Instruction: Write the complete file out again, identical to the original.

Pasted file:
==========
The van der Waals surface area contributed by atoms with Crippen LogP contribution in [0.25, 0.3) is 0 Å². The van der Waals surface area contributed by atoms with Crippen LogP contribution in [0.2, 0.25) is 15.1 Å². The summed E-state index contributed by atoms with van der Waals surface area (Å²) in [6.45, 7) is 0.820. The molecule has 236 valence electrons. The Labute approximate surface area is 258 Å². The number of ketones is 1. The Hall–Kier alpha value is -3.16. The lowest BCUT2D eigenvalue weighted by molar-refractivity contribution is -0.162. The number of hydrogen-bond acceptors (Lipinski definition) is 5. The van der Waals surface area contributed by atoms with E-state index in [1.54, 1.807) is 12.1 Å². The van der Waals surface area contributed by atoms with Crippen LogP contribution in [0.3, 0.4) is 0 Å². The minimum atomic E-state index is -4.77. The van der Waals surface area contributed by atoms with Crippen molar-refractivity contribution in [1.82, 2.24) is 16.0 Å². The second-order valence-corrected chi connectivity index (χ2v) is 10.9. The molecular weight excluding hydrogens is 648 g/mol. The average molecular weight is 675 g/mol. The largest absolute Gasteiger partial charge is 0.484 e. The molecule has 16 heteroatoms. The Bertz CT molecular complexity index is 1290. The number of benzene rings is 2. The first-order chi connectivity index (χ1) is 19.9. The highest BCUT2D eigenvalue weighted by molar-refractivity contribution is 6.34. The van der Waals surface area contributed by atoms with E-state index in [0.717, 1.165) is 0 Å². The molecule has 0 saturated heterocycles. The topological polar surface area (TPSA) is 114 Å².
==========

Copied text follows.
The van der Waals surface area contributed by atoms with Crippen LogP contribution in [0.25, 0.3) is 0 Å². The van der Waals surface area contributed by atoms with Crippen LogP contribution in [0.2, 0.25) is 15.1 Å². The summed E-state index contributed by atoms with van der Waals surface area (Å²) in [6.45, 7) is 0.820. The molecule has 236 valence electrons. The Labute approximate surface area is 258 Å². The number of ketones is 1. The Hall–Kier alpha value is -3.16. The lowest BCUT2D eigenvalue weighted by molar-refractivity contribution is -0.162. The number of hydrogen-bond acceptors (Lipinski definition) is 5. The van der Waals surface area contributed by atoms with E-state index in [1.54, 1.807) is 12.1 Å². The van der Waals surface area contributed by atoms with Crippen LogP contribution in [0.3, 0.4) is 0 Å². The minimum atomic E-state index is -4.77. The van der Waals surface area contributed by atoms with Crippen molar-refractivity contribution in [1.82, 2.24) is 16.0 Å². The second-order valence-corrected chi connectivity index (χ2v) is 10.9. The molecular weight excluding hydrogens is 648 g/mol. The average molecular weight is 675 g/mol. The largest absolute Gasteiger partial charge is 0.484 e. The molecule has 16 heteroatoms. The Bertz CT molecular complexity index is 1290. The number of benzene rings is 2. The first-order chi connectivity index (χ1) is 19.9. The highest BCUT2D eigenvalue weighted by molar-refractivity contribution is 6.34. The van der Waals surface area contributed by atoms with E-state index in [0.717, 1.165) is 0 Å². The molecule has 0 saturated heterocycles. The topological polar surface area (TPSA) is 114 Å².